Not sleeping well is one thing, but emphasizing that insomnia will speed up the aging process, makes people pay attention more than anything else. After all, who doesn’t want to age gracefully?
A high level of cortisol slows down the production of collagen leading to a tired-looking and wrinkled face. People that are stressed and can’t sleep or have restless sleep, oftentimes have high levels of this hormone in their blood.
There is no quick fix for most insomnia cases but there is something that works like magic for most people. If practiced consistently it will benefit you in all aspects of your life, not only your sleep. What’s better, it is easy, done at home, and most importantly – it is pleasurable.
Here it is: devote one hour of your evening to prepare for bed.
It is as simple as that. Right about now, you might be saying “but I don’t have the time!” The truth is, taking that time in the evening to relax and prepare for sleep will not only be helping you have a more restful sleep but also help you deal in a much healthier way with your job, kids, partner, and everything else that comes along.
Here are a few steps to create your evening ritual. I recommend doing this for a week straight, then look back at how your sleep and overall week was.
Take a warm shower. This will help you relax and temporary raise your core temperature. As you walk into your cool bedroom your body temperature will drop and make you feel drowsy.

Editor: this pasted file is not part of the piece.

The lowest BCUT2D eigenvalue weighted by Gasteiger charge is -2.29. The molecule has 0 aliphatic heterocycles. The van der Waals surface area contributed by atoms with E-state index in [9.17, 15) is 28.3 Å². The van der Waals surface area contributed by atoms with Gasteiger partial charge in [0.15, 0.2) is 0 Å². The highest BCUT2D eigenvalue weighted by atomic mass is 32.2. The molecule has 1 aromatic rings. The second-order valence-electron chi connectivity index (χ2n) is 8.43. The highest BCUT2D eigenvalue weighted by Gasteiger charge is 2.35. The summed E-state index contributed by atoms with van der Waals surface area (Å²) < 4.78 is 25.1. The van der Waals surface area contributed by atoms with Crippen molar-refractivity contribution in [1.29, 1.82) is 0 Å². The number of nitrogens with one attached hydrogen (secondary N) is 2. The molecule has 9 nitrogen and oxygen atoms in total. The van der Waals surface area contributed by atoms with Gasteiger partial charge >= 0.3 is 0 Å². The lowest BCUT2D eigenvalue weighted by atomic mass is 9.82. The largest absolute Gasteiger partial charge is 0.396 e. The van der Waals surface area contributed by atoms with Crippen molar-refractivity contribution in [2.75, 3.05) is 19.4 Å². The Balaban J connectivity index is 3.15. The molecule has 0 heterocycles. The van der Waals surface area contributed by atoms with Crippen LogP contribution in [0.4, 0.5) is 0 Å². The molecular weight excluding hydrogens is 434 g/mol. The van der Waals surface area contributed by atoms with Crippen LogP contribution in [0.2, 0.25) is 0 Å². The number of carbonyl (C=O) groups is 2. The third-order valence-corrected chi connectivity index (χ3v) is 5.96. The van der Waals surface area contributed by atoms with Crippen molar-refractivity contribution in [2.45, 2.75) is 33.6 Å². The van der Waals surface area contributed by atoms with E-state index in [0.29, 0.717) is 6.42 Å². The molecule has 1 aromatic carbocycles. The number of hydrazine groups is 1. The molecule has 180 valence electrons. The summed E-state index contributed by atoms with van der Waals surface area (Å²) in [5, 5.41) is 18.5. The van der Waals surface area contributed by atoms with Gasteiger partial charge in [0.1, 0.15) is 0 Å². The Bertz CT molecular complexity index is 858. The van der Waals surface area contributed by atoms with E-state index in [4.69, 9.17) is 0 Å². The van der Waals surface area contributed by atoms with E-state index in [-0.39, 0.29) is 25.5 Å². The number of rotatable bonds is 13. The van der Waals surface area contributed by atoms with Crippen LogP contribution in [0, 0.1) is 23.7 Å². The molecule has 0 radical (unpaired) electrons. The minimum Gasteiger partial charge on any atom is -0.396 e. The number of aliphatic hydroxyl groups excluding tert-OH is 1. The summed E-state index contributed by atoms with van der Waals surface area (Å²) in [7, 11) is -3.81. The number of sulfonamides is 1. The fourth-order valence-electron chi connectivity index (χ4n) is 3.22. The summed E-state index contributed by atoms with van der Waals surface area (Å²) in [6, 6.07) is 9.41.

Dim the lights. Be very selective what kind of lights you use; warm spectrum lights are best. Bright lights and screens will activate your body and stop the melatonin production.
Have a tea date with yourself. You may use your choice of tea or one recommended by a health care practitioner. A wonderful evening tea is the Yogi Soothing Caramel Nighttime.
A good nighttime tea will promote sleep and relaxation. Also, there is something innately relaxing when you sit down with a cup of tea, doing nothing but feeling the warmth of the cup in your hands.
Keep a journal. Writing down your thoughts, things that you have to do and pretty much anything that comes to your mind is very beneficial for your stress level and sleep quality. Residual stress and long-term trauma can affect the sleep quality, make you wake up often at night, and wake up early in the morning. “Pen, Paper, Power” is a great article talking about the fabulous benefits of journaling.
Read or do something you love. It can be anything as long as it is relaxing, not too engaging, and doesn’t involve bright screens.
Go to bed and meditate or practice a relaxation technique. We are all day living in our heads forgetting to be aware of our whole body. Start by feeling your breath and acknowledging any noises around you. Gradually, bring the awareness to each part of your body. Come back to feeling your breath often while you do the body scan. Take deep breaths when inclined. When you start feeling drowsy just slip under the covers. If you already have an evening meditation routine follow that and finish it with a short body relaxation in your bed.
Have a great night’s sleep!
It is highly encouraged to simply avoid all electronics in this hour, anything that is upsetting or stimulating, and make sure you have a bedroom free of clutter.
Dalai Lama said, “sleep is the best meditation”. Allow it to be that, by preparing for it properly.